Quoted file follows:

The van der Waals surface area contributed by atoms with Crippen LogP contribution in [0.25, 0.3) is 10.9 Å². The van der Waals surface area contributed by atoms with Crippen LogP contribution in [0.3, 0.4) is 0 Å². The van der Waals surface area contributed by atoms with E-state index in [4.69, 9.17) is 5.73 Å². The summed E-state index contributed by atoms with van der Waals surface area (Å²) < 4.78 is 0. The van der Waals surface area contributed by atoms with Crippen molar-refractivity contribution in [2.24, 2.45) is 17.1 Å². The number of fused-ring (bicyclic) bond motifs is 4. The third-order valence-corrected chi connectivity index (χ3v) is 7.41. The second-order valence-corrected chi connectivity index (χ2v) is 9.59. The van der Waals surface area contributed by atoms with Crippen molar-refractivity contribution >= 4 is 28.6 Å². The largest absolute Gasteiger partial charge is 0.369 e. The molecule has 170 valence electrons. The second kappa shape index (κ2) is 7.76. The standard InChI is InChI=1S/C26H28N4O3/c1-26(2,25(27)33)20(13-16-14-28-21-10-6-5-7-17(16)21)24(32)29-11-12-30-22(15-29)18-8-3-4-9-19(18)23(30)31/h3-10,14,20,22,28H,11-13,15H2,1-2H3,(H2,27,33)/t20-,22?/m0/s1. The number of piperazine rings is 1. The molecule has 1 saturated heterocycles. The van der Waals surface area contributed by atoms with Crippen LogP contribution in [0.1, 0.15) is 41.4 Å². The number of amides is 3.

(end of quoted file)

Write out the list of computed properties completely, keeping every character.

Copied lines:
The van der Waals surface area contributed by atoms with Crippen LogP contribution in [0.25, 0.3) is 10.9 Å². The van der Waals surface area contributed by atoms with Crippen LogP contribution in [0.3, 0.4) is 0 Å². The van der Waals surface area contributed by atoms with E-state index in [4.69, 9.17) is 5.73 Å². The summed E-state index contributed by atoms with van der Waals surface area (Å²) < 4.78 is 0. The van der Waals surface area contributed by atoms with Crippen molar-refractivity contribution in [2.24, 2.45) is 17.1 Å². The number of fused-ring (bicyclic) bond motifs is 4. The third-order valence-corrected chi connectivity index (χ3v) is 7.41. The second-order valence-corrected chi connectivity index (χ2v) is 9.59. The van der Waals surface area contributed by atoms with Crippen molar-refractivity contribution >= 4 is 28.6 Å². The largest absolute Gasteiger partial charge is 0.369 e. The molecule has 170 valence electrons. The second kappa shape index (κ2) is 7.76. The standard InChI is InChI=1S/C26H28N4O3/c1-26(2,25(27)33)20(13-16-14-28-21-10-6-5-7-17(16)21)24(32)29-11-12-30-22(15-29)18-8-3-4-9-19(18)23(30)31/h3-10,14,20,22,28H,11-13,15H2,1-2H3,(H2,27,33)/t20-,22?/m0/s1. The number of piperazine rings is 1. The molecule has 1 saturated heterocycles. The van der Waals surface area contributed by atoms with Crippen LogP contribution in [0.1, 0.15) is 41.4 Å². The number of amides is 3.